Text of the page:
A new study highlights the challenges Black families are facing in the wake of the COVID-19 pandemic as workers struggle to make ends meet in order to prevent eviction. Last week Congress approved the $1.9T COVID-19 relief bill which allocates $50 billion for rental assistance, but the national eviction ban is set to expire at the end of this month and time is of the essence.
Almost 10 million Americans are behind on their rent payments, according to the U.S. Census Bureau.
Data derived from a Feb. 3-15 U.S. Census Pulse study showed that “30% of Black families reported not being caught up on rent or mortgage payments, vs. 17% of all families.”
40% of Black families said they were unsure if they would be able to make their next payment on time, in comparison to 24% of all families. In addition, “50% of Black families reported that they were somewhat or very likely to face eviction or foreclosure in the next two months, vs 36% of all families.”
The threat of homelessness is pervasive for Black families who are dealing with two pandemics at once, racism and COVID-19.
“The COVID-19 pandemic has negatively impacted the health and well-being of individuals—like Black Americans—who have been historically disadvantaged in the United States,” a report by Child Care,, the nation’s leading research organization focused on youth and children, reads. “More specifically, the pandemic has exacerbated longstanding inequities in income, food security, and access to affordable, stable housing for Black families. These existing inequities are an extension of the nation’s history of systemic and institutionalized racism, including discriminatory housing policies.”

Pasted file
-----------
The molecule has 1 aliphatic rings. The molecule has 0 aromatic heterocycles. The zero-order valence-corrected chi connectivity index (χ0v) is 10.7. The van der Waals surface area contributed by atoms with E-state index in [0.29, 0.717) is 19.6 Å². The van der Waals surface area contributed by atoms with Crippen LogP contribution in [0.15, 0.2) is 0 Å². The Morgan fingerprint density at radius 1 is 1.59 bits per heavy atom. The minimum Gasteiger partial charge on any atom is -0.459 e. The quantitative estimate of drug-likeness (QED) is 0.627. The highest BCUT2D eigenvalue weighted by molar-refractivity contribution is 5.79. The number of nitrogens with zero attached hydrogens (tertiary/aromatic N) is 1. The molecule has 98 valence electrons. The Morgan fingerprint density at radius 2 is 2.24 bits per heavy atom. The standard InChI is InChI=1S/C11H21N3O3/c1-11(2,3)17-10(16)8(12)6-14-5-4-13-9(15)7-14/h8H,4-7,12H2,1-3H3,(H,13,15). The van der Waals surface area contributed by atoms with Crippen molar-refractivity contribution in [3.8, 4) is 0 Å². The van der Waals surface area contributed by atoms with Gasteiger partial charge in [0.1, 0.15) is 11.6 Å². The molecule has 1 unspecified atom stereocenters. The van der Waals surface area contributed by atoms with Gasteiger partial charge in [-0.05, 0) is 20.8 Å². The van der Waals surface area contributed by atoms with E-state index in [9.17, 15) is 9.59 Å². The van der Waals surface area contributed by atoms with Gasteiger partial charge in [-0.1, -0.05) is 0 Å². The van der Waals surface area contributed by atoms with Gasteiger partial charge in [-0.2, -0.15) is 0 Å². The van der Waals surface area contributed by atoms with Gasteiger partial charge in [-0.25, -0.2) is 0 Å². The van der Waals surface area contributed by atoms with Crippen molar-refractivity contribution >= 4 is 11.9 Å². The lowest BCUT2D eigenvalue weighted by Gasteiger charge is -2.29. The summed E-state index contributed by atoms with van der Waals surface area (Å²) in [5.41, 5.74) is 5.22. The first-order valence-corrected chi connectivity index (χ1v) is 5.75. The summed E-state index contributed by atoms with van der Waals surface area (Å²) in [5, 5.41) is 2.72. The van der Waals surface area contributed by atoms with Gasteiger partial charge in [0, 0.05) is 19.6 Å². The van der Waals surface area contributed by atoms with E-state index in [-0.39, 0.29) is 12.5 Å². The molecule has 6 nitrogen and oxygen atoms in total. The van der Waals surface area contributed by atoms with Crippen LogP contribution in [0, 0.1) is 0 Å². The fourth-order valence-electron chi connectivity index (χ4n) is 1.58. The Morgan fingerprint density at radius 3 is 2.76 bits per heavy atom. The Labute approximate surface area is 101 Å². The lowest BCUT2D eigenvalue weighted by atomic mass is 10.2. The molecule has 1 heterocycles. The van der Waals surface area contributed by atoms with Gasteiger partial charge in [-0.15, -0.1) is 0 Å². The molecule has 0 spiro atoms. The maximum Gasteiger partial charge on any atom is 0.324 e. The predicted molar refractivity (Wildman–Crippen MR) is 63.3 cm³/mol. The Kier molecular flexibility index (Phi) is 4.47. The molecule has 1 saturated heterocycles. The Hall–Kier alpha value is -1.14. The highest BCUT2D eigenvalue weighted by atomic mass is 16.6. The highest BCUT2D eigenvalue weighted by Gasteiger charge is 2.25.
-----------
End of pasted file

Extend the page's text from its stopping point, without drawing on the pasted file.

In majority Black cities like Newark, New Jersey, Black residents are disadvantaged very close to the national averages reported above. Even though New Jersey residents were offered a two-month extension on the moratorium, the fear of losing their homes remains.
A Dec. 2020 report by What Works Cities found that “nearly 80 percent of city residents are renters, the highest percentage of all U.S. cities. Most tenants spend 35 percent or more of their monthly income on rent, well above the national average.”
In the South Ward neighborhood of Newark, 65% of Black participants in the study said to make their rent or mortgage payments on time, while 52% said they have missed or delayed a payment at the start of the pandemic. For these residents, moving does not absolve their struggles. 21% of participants said they experienced discrimination when they ventured out to look for affordable housing.
Child Care recommends seven initiatives to federal authorities to help fill in the gap. One step requires that the federal government to provides early care and education policymakers with equity training, as well as collecting and using data to formulate accountability standards.